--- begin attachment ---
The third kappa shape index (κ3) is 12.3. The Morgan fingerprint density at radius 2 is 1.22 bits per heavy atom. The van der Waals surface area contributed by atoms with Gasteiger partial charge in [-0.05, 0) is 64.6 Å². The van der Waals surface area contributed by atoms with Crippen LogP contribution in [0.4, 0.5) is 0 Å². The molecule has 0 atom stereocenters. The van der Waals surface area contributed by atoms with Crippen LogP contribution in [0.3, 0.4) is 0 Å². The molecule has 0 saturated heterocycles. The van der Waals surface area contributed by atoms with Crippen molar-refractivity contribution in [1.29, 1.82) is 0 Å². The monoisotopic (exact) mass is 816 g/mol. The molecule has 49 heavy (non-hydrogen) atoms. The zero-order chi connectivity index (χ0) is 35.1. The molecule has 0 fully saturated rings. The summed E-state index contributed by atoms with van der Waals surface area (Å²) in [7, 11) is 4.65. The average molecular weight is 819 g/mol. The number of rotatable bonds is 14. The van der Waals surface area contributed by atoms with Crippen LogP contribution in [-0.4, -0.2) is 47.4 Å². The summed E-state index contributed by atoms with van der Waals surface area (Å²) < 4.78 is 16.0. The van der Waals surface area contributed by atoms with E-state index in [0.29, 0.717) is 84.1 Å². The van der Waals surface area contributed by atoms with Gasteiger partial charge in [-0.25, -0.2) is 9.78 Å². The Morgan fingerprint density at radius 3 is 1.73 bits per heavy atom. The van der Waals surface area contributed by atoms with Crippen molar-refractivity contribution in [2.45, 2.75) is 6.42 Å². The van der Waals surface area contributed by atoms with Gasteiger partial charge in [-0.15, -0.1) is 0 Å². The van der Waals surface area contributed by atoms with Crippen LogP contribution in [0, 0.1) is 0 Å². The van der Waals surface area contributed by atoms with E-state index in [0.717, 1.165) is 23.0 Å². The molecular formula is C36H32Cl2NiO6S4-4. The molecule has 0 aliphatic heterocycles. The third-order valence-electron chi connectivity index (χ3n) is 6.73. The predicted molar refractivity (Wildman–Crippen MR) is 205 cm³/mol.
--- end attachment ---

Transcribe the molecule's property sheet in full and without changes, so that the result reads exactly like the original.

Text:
The third kappa shape index (κ3) is 12.3. The Morgan fingerprint density at radius 2 is 1.22 bits per heavy atom. The van der Waals surface area contributed by atoms with Gasteiger partial charge in [-0.05, 0) is 64.6 Å². The van der Waals surface area contributed by atoms with Crippen LogP contribution in [0.4, 0.5) is 0 Å². The molecule has 0 atom stereocenters. The van der Waals surface area contributed by atoms with Crippen LogP contribution in [0.3, 0.4) is 0 Å². The molecule has 0 saturated heterocycles. The van der Waals surface area contributed by atoms with Crippen molar-refractivity contribution in [1.29, 1.82) is 0 Å². The monoisotopic (exact) mass is 816 g/mol. The molecule has 49 heavy (non-hydrogen) atoms. The zero-order chi connectivity index (χ0) is 35.1. The molecule has 0 fully saturated rings. The summed E-state index contributed by atoms with van der Waals surface area (Å²) in [7, 11) is 4.65. The average molecular weight is 819 g/mol. The number of rotatable bonds is 14. The van der Waals surface area contributed by atoms with Crippen LogP contribution in [-0.4, -0.2) is 47.4 Å². The summed E-state index contributed by atoms with van der Waals surface area (Å²) < 4.78 is 16.0. The van der Waals surface area contributed by atoms with E-state index in [0.29, 0.717) is 84.1 Å². The van der Waals surface area contributed by atoms with Gasteiger partial charge in [-0.25, -0.2) is 9.78 Å². The Morgan fingerprint density at radius 3 is 1.73 bits per heavy atom. The van der Waals surface area contributed by atoms with Crippen molar-refractivity contribution in [2.45, 2.75) is 6.42 Å². The van der Waals surface area contributed by atoms with Gasteiger partial charge in [-0.15, -0.1) is 0 Å². The van der Waals surface area contributed by atoms with Crippen LogP contribution in [0, 0.1) is 0 Å². The van der Waals surface area contributed by atoms with E-state index in [0.717, 1.165) is 23.0 Å². The molecular formula is C36H32Cl2NiO6S4-4. The molecule has 0 aliphatic heterocycles. The third-order valence-electron chi connectivity index (χ3n) is 6.73. The predicted molar refractivity (Wildman–Crippen MR) is 205 cm³/mol.